Here, at the Church of Our Lady of Perpetual Succour and St. Andrew in Hampton, Victoria, Australia, we have a small but dedicated choir of approximately 20 voices. I say "approximately" since some of our members have large families who require their attention in the body of the church at times and so can only join with us on special occasions. They are predominately young people which, by the Grace of God, should ensure that the choir continues on long after weoldies have left this world.
We sing the full Gregorian Chant for the 10 a.m. Missa Cantata every Sunday of the year as well as the High Masses for all of the major Feasts throughout the year. As an example, only last night the Choir sang Missa Cantata for the Feast of Corpus Christi. Despite the fact that many of the choristers (and, indeed, the organist/choirmaster) have to travel vast distances, there was a 75% attendance of the choir and more than 100 people in the church. There had also been a Low Mass said earlier in the day. By vast distances I mean from Ballarat in the west of Victoria (about 100kms.(62 miles)/more than 1 and a half hours travel) and Moe in the east of Victoria (about 120kms.(75 miles)/1 hour and 45 minutes travel) from the church at Hampton. The SSPX College of St. Thomas Aquinas which features in the pages of the SSPX site is also about 50 minutes to 1 hour travelling time from the church at Hampton. These distances might seem astronomical to someone in Great Britain but Australia is a vast country. There are those whom I've met who travel more than 6 hours each way over dirt tracks to attend Holy Mass at Mildura in the north of the State! This is what one must call "real dedication". One would also have to wonder how many would travel such distances to attend the Novus Ordo services!
As well as being fairly proficient in sight-reading from the Liber Usualis the chant for the Proper of the Mass on each day, the choir has a repetoire of several Polyphonic Masses which are used mainly at Solemn High Masses. These include three written by a Benedictine, Dom. S. Moreno, OSB: his Missa Decima, Missa Undecima and Missa Duodecima. Dom. Moreno wrote these whilst at the monastery of New Norcia, Western Australia during the 1930s. The Organist/Choirmaster is presently engaged in the composition of a completely new Polyphonic Mass called "Missa Australis" dedicated to the memory of His Grace, Archbishop Marcel LeFebvre. It remains to be seen how this Mass will be accepted. The choir also has a repetoire of many traditional motets by the masters such as Palestrina, Lambilotte, Ignereri, Allegri, et al. Only three years ago, when the choirmaster had access to the services of two exceptionally talented young boy trebles, Allegri's "Miserere mei" was included during the singing of Tenebrae. Unfortunately, their voices have now broken and they sing as a Tenor and a Baritone. Please God, another suitable treble will surface in the not-too-distant future.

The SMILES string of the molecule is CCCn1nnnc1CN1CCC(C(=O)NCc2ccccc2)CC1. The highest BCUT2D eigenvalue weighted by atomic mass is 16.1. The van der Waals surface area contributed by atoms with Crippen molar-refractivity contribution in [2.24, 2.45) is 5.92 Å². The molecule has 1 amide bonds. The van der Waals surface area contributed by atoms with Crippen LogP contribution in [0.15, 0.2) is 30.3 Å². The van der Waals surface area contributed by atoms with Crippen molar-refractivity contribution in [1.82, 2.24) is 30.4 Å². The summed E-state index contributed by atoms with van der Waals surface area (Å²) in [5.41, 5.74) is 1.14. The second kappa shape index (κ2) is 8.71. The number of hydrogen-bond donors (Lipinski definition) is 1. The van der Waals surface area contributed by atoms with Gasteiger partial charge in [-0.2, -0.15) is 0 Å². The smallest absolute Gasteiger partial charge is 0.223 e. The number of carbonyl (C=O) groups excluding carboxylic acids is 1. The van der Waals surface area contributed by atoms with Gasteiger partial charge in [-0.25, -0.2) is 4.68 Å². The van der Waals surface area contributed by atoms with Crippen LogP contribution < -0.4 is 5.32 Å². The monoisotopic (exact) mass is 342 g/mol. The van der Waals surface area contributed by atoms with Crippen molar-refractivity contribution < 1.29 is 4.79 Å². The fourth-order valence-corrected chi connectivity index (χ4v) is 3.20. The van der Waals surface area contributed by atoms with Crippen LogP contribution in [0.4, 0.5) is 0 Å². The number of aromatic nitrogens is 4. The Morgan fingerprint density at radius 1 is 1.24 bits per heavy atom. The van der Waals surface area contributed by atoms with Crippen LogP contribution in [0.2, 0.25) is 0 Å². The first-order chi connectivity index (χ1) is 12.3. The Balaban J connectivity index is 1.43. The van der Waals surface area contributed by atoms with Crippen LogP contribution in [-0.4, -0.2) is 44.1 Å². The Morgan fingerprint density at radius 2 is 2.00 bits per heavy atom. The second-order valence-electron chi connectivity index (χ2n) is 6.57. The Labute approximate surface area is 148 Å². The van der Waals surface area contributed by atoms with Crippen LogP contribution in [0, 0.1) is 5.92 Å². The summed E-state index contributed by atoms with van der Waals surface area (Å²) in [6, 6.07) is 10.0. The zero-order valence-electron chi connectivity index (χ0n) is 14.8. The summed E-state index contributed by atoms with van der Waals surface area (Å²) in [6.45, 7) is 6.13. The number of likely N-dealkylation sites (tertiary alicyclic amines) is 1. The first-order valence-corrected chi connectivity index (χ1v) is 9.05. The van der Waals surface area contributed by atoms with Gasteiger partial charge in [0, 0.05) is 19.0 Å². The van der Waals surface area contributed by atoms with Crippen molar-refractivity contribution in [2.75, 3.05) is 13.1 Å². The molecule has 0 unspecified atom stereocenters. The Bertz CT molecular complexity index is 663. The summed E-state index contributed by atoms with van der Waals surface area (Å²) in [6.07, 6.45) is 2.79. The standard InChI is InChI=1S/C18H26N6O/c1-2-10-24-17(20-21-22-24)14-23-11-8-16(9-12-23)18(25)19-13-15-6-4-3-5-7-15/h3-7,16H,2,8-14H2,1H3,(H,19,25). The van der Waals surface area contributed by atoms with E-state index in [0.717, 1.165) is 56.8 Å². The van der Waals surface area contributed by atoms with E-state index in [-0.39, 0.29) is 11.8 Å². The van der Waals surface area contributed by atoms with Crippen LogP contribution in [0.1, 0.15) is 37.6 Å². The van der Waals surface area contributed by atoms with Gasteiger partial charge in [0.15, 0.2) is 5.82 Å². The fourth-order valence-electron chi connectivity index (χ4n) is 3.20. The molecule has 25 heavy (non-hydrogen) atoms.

To add that touch of grandeur to High Masses, the Organist will often play a Prelude and a Postlude by the masters including works by Bach, Buxtehude, Handel and others from the Baroque period but also including more modern, but appropriate works by later composers.
Our church dedicated to Our Lady has a small but beautiful sanctuary. Above the Altar is the picture of Our Lady of Perpetual Succour which was blessed by His Holiness, Pope Saint Pius X, who also attached to it a certificate stating that it had been touched to the original miraculous picture in Rome.
Since we have no shrines of apparitions of Our Lady in Australia, during May of each year the faithful of the chapels of SSPX throughout the country journey to Melbourne to make the Pilgrimage to Our Blessed Lady under this title. On the Saturday evening there is a candle-light procession of Our Lady through the streets of Hampton in the vicinity of the Church after Mass to the accompaniment of hymn singing and the recitation of the Holy Rosary. On Sunday morning, after the High Mass, there is a Procession of The Most Blessed Sacrament through the same streets of Hampton - much to the intrigue of the local citizens, some of whom have been seen to kneel on the pavement as Our Lord passes by in the Monstrance. Many of you will have read of these events in the Australian "Catholic", that excellent publication of Don and Andrina McLean, both parishioners at Hampton. Many of you will no doubt, remember taking part in such processions and public affirmations of our faith little more than thirty years ago.
As a schoolboy I recall taking part in processions through the streets of Melbourne where, under the leadership of our late illustrious Archbishop Daniel Mannix, 100,000 people would fill Bourke Street in the central business district of Melbourne on St. Patrick's Day. Another 40,000 would journey about 30kms. northwards, in 7 special trains and many buses, to "Rupertswood" Sunbury - a college run by the Salesians of St. John Bosco - for the annual
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